September 22, 2017
Projected Evolution of the SOMA Portfolio and the 10-year Treasury Term Premium Effect
Brian Bonis, Jane Ihrig, Min Wei1
An earlier Feds note used staff models to provide a projection for the evolution of the SOMA portfolio and an estimate of the associated term premium effect (TPE) on the 10-year Treasury yield. That analysis relied on economic, financial, and monetary policy assumptions as of April 2017. With the Federal Open Market Committee (FOMC) announcing a change in its reinvestment policy in its September 2017 post-meeting statement, this note provides updated projections.2
The Committee noted that effective October 2017 it will initiate the balance sheet normalization program described in the June 2017 Addendum to the FOMC's Policy Normalization Principles and Plans. The program puts in place a policy of reinvesting a portion of maturing or repaying securities while redeeming the rest. Specifically, the Committee is directing the Desk at the Federal Reserve Bank of New York to reinvest each month's principal payments from Treasury securities, agency debt, and agency mortgage-backed securities (MBS) only to the extent that such payments exceed gradually rising caps.
The table reports the monthly caps consistent with the Committee's September 2017 decision and the June 2017 addendum.
Table 1: Monthly Caps on SOMA Securities Reductions
|Oct - Dec||Jan - Mar||Apr - Jun||Jul - Sep|
|Agency Debt and Agency MBS||4||8||12||16||20|
Source: Federal Open Market Committee
For Treasury securities, the cap will be $6 billion beginning in October and will increase in steps of $6 billion every three months until it reaches $30 billion per month; the cap for agency securities will be $4 billion per month beginning in October and will increase in steps of $4 billion every three months until it reaches $20 billion per month. The terminal caps are expected to remain in place at their maximum amounts until the Committee judges that the Federal Reserve is holding no more securities than necessary to implement monetary policy efficiently and effectively. To learn more about the operational details of how reinvestment will be conducted, see the Federal Reserve Bank of New York's Statement Regarding Reinvestment in Treasury securities and Agency MBS.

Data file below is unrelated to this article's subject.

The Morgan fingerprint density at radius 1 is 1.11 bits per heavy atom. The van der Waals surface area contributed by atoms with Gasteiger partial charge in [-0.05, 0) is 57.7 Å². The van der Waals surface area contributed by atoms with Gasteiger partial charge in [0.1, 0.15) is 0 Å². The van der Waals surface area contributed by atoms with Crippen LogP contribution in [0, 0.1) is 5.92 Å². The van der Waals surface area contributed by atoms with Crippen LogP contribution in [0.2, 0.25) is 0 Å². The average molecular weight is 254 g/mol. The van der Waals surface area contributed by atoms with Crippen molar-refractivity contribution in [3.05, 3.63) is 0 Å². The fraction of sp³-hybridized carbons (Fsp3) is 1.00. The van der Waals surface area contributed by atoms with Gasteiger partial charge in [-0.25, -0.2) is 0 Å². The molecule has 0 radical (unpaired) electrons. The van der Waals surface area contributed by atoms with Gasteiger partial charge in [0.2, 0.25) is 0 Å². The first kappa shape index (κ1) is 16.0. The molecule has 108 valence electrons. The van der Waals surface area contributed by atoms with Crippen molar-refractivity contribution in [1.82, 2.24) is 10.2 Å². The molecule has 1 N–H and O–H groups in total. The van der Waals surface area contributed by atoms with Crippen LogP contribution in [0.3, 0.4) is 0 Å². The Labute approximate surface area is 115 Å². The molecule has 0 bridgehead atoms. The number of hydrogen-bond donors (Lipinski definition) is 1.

The amount of SOMA Treasury securities and agency debt maturing in coming quarters is known with certainty.3 As a result, reinvestment and redemption amounts are also known with certainty over the next two years. Agency MBS principal payments, on the other hand, reflect both regular amortization payments and unscheduled prepayments, where the latter are uncertain because of various sources of prepayments including the unknown timing of home sales and refinancing.4 As a result, SOMA MBS reinvestments and redemptions shown below are a projection. Figure 1 shows the projected monthly reinvestments and redemptions through 2019 for SOMA Treasury securities and agency securities.
In the fourth quarter of this year, $18 billion and $12 billion in Treasury securities and agency securities, respectively, are projected to be redeemed. The monthly caps are projected to bind in October through December, ensuring the gradual nature of the redemptions. In 2018, $229 billion and $141 billion in Treasury and agency securities, respectively, are projected to be redeemed. From late 2018 through 2019, the cap on Treasury securities will bind mostly in mid-quarter months; whereas, the agency security cap is projected to stop binding in the second half of 2018 as agency MBS repayments are projected to decline and there is minimal agency debt maturing.
Figure 2 illustrates the projected contour of the SOMA portfolio. Normalization of the size of the balance sheet occurs when the securities portfolio reverts to the level consistent with its longer-run trend. This trend is determined largely by the level of currency in circulation and a projected longer-run level of reserve balances. There is a great deal of uncertainty about the longer-run level of reserves, which could be affected by factors such as structural changes in the banking system, the effects of regulation on banks' demand for reserves, and the Committee's ultimate choice of a long-run operating framework. We show two scenarios. We assume that the longer-run level of reserve balances is either $100 billion (as in our April 2017 projection) or $613 billion (the median response from the Federal Reserve Bank of New York's June 2017 Survey of Primary Dealers and Survey of Market Participants).5 With longer-run reserve balances assumed to be $100 billion, normalization occurs in the third quarter of 2023. At that time, the portfolio is projected to hold about $1 trillion in agency MBS and $1.3 trillion in Treasury holdings. With reserve balances assumed to be $613 billion, normalization is moved in by six quarters to the first quarter of 2022. At that time, the portfolio is projected to hold about $1.2 trillion in MBS and $1.6 trillion in Treasury holdings.